The next objection was to secondary testimony by a sailor, Murphy, of a paper purporting to be a list of the owners of the Isabelle H. which contained the name of Nardone. Murphy, who was one of the crew of that vessel, swore that the wireless operator on board showed it to him in answer to his request for the names of those who were to pay him. If this had been mere gossip between the two men, it would not have been admissible; the fact that one conspirator tells another something relevant to the conspiracy does not alone make the declaration competent; the declaration must itself be an act in furtherance of the common object; mere conversation between conspirators is not that, any more than the declaration of an agent outside the scope of his duties. Here, however, the declaration of the wireless operator was probably a part of his duty; for he was employed to keep in touch with the owners ashore and advise them of any troubles that might arise. Ordinarily it is true, only the master would be authorized to answer the sailor's question, but, considering the peculiar position of wireless operators on rum-runners, as Murphy swore to it, the situation was exceptional. The point is not free from doubt, but in any case no great harm is done by the testimony, as Nardone was amply connected without it.

There is left only the question of the effect of the unlawful "taps". Did they taint all other evidence procured through them? Watson v. United States, 3 Cir., 6 F.2d 870. Did the burden rest upon the accused or the prosecution, to show to what the taint extended? United States v. Kraus, D.C., 270 F. 578, 581. How should the inquiry be conducted? Was it too late to leave it until the trial? We do not think we need answer these questions because of the decision in Olmstead v. United States, 277 U.S. 438, 48 S.Ct. 564, 72 L.Ed. 944, 66 A.L.R. 376, which, so far as we can see, still stands. The doctrine of that case is that telephone tapping is not of itself an unlawful search under the Fourth Amendment. If it were, then perhaps not only the actual talk overheard would be incompetent, but any evidence obtained by means of it; the court did not say as to that. In any case the same consequence does not attend the acquisition of evidence by means of an ordinary crime; as to that, the common-law still prevails, and the court will not look beyond the character of the evidence itself. In Nardone v. United States, supra, 302 U.S. 379, 58 S.Ct. 275, 82 L.Ed. 314, the Supreme Court decided only that the Federal Communications Act, 47 U.S.C.A. § 151 et seq., forbad divulging information derived from telephone "taps" in a court of law by government employees; all the discussion ranged upon whether the language of the act covered them. If it did, their testimony had been forbidden, and was of course incompetent; Congress had made it so. But Congress had not also made incompetent testimony which had become accessible by the use of unlawful "taps", for to divulge that information was not to divulge an intercepted telephone talk. Indeed, the officer might lock what he had heard in his breast, and yet use it effectively enough. He would of course be taking advantage of his crime, but that would not be enough; the testimony he secured would not itself be a forbidden disclosure. So understood, the two cases are consistent, and the accused at bar had no right to a discovery of how the prosecution's case was prepared.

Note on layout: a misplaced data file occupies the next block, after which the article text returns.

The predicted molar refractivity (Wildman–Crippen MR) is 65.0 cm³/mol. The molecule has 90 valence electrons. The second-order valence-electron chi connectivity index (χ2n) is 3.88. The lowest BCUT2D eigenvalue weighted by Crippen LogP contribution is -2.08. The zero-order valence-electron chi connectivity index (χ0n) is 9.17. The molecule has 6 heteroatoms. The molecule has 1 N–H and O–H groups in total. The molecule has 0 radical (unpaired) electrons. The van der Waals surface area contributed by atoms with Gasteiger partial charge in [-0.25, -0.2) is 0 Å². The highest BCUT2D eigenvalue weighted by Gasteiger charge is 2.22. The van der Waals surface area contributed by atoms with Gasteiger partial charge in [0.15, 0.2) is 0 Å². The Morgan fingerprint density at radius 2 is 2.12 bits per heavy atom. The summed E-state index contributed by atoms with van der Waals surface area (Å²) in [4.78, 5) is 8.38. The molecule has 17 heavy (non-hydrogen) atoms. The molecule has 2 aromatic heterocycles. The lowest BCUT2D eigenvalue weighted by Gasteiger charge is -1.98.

On the other hand, if Olmstead v. United States, supra, should be treated as overruled the convictions may well have to be reversed. There is no practical way in which an accused can avail himself of his privilege — if it extends beyond the telephone talk itself — than by a complete discovery of how the case against him has been prepared. In substance the judge stopped the inquiry, for it did not help to give leave to the accused, as he did, to examine as to any specific evidence they could point out. Evidence does not bear the ear-marks of its acquisition. One thing leads to another, and if the original taint pervades the last scrap of evidence eventually found, the accused will not get his rights short of a complete disclosure. We hesitate to assume that so drastic a remedy follows upon a single misstep. If the inquiry must precede the trial, the prosecution will often be hopelessly handicapped by a complete exposure of its case in advance. On the other hand, if it is left to the conclusion of the testimony, a mistrial will be necessary unless it turns out that the prosecution has not used the "taps" at all, or so little as not to count. These embarrassments may well result in qualifying the doctrine that all evidence procured through any unlawful search is incompetent; the incompetence may be limited to the very transaction — the document seized, the talk overheard. That, for example, is the doctrine as to confessions. Wigmore, § 859. The Supreme Court has never committed itself on the point, for in all its decisions except Silverthorne Lumber Company v. United States, 251 U.S. 385, 40 S.Ct. 182, 64 L.Ed. 319, the very document or other evidence seized was offered; and in that case, although the unlawfully seized papers were not offered, the prosecution was proposing to compel their production.

From what we have said it is apparent that we think that the result here is doubtful. Possibly Olmstead v. United States, supra, is no longer law; if it is not, possibly the extreme form of the doctrine will prevail, even at the cost of those difficulties in the prosecution of crime which we have mentioned. Against this chance we think that the accused should be allowed bail, pending application for certiorari. When we denied bail originally, we had not had the chance to examine the record or to appreciate the doubts which have now appeared.

Judgment affirmed: appellants admitted to bail in case they apply for certiorari within ten days after this opinion is filed.